Associations of metabolic syndrome with inflammation in CKD: results From the Third National Health and Nutrition Examination Survey (NHANES III).Am J Kidney Dis 2005; 46(4):577-86AJ
Although metabolic syndrome is associated with inflammation in the general population, it is unknown whether similar associations exist in patients with chronic kidney disease.
+7 cross-sectional associations of metabolic syndrome and its component conditions (diabetes, hypertension, hypertriglyceridemia, abdominal obesity, and low high-density lipoprotein cholesterol level) with inflammation (C-reactive protein level > 3 mg/L) were examined by using logistic regression models in groups with high (>90 mL/min/1.73 m2 [>1.50 mL/s]), moderate (45 to 89 mL/min/1.73 m2 [0.75 to 1.49 mL/s]), and low (<45 mL/min/1.73 m2 [<0.75 mL/s]) creatinine clearances in 15,314 subjects participating in the Third National Health and Nutrition Examination Survey.
Adjusted for demographics, smoking, history of myocardial infarction or stroke, exercise level, and use of cholesterol medications, the presence of metabolic syndrome was associated with greater odds for inflammation in the groups with high (odds ratio, 2.55; 95% confidence interval [CI], 1.99 to 3.27), moderate (odds ratio, 2.17; 95% CI, 1.81 to 2.60), and low (odds ratio, 1.87; 95% CI, 1.36 to 2.56) creatinine clearances. When all 5 components of metabolic syndrome were included in the same model, only hypertension, abdominal obesity, and low high-density lipoprotein level were associated significantly with inflammation in all 3 groups. There also was a graded association between number of component conditions of metabolic syndrome and inflammation within each creatinine-clearance group.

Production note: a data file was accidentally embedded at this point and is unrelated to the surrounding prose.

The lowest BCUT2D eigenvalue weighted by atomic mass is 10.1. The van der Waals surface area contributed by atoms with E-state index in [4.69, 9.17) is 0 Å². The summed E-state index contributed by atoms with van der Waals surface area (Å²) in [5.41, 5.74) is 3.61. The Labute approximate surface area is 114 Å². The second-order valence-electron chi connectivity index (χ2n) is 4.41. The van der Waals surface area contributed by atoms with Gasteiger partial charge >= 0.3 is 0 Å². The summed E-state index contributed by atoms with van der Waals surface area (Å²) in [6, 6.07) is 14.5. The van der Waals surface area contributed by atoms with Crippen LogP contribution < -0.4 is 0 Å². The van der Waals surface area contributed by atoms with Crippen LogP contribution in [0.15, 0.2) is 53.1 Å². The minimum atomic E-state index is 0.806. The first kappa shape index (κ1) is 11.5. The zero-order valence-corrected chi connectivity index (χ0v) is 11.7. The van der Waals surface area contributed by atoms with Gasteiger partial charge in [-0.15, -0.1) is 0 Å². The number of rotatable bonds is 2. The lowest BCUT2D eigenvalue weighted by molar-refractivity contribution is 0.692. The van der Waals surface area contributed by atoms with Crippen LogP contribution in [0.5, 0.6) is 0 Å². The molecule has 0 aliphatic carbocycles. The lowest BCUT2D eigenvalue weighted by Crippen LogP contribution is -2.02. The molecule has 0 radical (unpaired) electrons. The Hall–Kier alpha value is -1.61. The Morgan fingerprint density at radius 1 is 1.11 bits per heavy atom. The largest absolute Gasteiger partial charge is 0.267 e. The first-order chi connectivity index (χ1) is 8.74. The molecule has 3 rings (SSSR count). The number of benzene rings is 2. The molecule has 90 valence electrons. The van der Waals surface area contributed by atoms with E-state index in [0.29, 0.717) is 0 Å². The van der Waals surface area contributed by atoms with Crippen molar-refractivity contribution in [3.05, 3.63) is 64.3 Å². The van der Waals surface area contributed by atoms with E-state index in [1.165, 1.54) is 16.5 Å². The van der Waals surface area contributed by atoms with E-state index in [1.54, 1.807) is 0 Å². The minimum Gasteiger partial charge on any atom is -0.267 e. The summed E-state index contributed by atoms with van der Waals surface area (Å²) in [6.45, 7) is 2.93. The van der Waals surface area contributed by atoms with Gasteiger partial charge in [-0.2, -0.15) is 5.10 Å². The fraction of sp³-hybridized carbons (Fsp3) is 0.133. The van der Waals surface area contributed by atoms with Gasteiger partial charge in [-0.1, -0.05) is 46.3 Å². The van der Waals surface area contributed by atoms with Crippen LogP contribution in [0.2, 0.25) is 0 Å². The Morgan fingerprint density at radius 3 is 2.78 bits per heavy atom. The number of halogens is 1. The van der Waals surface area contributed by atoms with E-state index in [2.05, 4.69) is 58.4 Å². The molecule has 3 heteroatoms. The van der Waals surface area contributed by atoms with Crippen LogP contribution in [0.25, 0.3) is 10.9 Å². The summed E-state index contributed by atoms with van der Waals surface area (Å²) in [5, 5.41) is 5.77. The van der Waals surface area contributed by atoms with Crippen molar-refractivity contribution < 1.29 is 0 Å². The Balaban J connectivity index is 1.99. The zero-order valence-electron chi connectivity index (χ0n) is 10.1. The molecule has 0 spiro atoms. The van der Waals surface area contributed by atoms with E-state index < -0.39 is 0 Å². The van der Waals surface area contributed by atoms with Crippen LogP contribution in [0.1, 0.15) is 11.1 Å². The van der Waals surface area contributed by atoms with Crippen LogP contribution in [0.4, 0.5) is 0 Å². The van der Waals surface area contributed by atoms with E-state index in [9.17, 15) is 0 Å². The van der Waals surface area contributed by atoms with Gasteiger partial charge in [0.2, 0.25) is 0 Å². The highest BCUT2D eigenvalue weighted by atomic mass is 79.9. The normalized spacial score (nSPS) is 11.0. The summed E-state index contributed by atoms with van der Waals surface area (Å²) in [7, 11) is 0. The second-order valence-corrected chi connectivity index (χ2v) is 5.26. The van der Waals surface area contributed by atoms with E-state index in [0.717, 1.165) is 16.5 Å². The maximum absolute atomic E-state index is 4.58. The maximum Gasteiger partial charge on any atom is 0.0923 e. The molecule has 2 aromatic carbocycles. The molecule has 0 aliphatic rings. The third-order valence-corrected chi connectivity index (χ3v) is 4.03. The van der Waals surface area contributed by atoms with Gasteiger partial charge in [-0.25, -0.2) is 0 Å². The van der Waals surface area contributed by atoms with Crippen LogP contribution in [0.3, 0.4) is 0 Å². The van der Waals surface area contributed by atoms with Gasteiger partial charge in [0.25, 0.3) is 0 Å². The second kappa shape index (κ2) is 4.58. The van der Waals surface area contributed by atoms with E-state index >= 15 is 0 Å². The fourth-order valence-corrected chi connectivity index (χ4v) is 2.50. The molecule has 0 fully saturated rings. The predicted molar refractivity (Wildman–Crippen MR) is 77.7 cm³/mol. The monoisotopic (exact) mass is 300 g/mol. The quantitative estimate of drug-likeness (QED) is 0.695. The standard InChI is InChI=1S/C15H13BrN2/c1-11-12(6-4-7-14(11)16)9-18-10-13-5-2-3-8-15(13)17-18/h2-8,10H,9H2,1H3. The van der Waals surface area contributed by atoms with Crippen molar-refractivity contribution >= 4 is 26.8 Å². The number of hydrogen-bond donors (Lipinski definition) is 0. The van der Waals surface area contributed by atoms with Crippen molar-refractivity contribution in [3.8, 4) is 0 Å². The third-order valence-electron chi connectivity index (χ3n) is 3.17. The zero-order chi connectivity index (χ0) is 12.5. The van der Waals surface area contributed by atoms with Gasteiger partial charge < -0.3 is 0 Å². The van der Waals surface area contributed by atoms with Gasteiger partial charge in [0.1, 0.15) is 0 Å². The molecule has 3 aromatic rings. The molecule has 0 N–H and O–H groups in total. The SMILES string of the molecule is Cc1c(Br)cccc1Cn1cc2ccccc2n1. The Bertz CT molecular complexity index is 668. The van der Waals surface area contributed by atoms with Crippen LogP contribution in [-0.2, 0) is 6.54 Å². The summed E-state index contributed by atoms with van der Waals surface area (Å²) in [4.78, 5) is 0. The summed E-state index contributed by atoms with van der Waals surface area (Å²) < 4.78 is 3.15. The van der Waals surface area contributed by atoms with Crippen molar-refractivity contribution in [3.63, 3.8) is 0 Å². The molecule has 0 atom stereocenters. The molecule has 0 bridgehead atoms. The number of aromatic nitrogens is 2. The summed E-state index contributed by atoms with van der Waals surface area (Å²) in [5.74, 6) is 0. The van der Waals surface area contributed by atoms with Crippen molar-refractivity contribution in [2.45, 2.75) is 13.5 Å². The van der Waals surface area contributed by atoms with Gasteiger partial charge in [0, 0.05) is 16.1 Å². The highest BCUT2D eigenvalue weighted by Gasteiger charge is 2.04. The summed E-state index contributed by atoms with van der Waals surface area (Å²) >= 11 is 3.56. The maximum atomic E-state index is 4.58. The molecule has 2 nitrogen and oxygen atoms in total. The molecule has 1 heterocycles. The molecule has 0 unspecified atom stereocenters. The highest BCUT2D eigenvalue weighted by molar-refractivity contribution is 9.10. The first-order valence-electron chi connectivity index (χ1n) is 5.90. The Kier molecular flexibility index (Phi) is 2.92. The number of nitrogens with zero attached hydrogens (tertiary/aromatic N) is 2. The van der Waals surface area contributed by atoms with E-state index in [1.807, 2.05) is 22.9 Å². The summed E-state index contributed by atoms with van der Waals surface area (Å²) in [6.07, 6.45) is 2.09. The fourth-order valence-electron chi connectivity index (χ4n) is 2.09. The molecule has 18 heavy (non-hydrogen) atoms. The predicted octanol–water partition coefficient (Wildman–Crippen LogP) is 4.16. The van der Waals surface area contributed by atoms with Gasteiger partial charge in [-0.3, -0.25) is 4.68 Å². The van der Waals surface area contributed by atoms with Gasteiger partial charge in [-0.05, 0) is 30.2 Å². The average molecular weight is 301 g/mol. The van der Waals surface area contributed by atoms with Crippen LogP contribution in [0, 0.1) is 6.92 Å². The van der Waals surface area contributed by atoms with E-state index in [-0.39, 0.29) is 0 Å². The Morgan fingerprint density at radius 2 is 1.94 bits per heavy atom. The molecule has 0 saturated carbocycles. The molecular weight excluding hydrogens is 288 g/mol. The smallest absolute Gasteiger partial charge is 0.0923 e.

Metabolic syndrome is associated with inflammation in patients with varying levels of kidney function. Future studies are warranted to determine in patients with chronic kidney disease whether there is a synergistic effect of metabolic syndrome and inflammation on the incidence of atherosclerotic events and whether interventions targeted toward metabolic syndrome might modulate inflammation.